Last edited by MBybee; 09-16-2009 at 09:42 PM. Reason: clarified Tru64 in addtion to VMS - wouldn't make sense otherwise ;)
 
Old 09-17-2009, 04:42 AM   #4
Johnnie J
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As a Unix/Linux noobie I can say that PC-BSD is extremely easy to install and use and I suspect that is the point, the where they are going. I think they would like to see greater uptake in the workplace. I have four or old P4 systems at home and it has installed easily and worked quite well on those. So, it should run very well on any/most workplace computers for endusers.

And for noobs like me it's simple to get up and running but still gives us the opportunity to learn Unix from the command line as time and inclination allow.
 
Old 09-17-2009, 08:08 AM   #5
ramram29
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Quote:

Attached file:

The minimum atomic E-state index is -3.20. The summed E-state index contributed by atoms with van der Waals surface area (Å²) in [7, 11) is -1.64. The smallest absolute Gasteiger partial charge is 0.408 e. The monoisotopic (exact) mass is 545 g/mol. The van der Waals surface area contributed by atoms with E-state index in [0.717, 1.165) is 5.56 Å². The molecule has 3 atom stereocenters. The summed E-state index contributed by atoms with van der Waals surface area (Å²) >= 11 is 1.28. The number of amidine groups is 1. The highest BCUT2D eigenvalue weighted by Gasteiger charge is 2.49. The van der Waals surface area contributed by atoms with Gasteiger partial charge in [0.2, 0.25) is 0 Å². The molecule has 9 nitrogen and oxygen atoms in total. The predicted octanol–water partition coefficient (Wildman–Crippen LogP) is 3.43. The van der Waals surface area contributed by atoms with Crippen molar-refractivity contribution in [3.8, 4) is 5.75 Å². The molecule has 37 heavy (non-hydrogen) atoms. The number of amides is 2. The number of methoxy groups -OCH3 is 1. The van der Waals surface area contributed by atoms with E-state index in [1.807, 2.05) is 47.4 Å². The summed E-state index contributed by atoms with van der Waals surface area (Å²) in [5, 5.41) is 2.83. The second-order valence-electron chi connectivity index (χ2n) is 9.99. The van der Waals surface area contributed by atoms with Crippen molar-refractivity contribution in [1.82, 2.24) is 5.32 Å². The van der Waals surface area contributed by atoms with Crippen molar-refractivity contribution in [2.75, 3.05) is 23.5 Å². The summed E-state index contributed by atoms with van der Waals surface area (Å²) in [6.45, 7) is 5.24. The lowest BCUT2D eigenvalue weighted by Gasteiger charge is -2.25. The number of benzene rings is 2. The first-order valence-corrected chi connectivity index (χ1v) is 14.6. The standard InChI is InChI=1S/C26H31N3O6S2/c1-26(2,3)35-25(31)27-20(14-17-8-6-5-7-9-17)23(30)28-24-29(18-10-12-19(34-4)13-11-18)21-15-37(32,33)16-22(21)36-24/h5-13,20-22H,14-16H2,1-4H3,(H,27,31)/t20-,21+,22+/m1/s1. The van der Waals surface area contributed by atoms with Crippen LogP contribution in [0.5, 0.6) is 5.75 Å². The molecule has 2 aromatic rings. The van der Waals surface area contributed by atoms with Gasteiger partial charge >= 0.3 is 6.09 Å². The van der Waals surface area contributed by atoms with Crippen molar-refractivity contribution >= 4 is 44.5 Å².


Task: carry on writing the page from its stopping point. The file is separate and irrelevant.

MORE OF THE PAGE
Originally Posted by MBybee View Post
Have you tried the PC-BSD frontend at all, or just FreeBSD/NetBSD/OpenBSD?
In the past I worked mostly with NetBSD. I liked it but I prefer Linux, it's easier to troubleshoot and customize. Also there's more documentation and more involvement.
 
Old 09-17-2009, 10:03 AM   #6
MBybee
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Originally Posted by Johnnie J View Post
As a Unix/Linux noobie I can say that PC-BSD is extremely easy to install and use and I suspect that is the point, the where they are going. I think they would like to see greater uptake in the workplace. I have four or old P4 systems at home and it has installed easily and worked quite well on those. So, it should run very well on any/most workplace computers for endusers.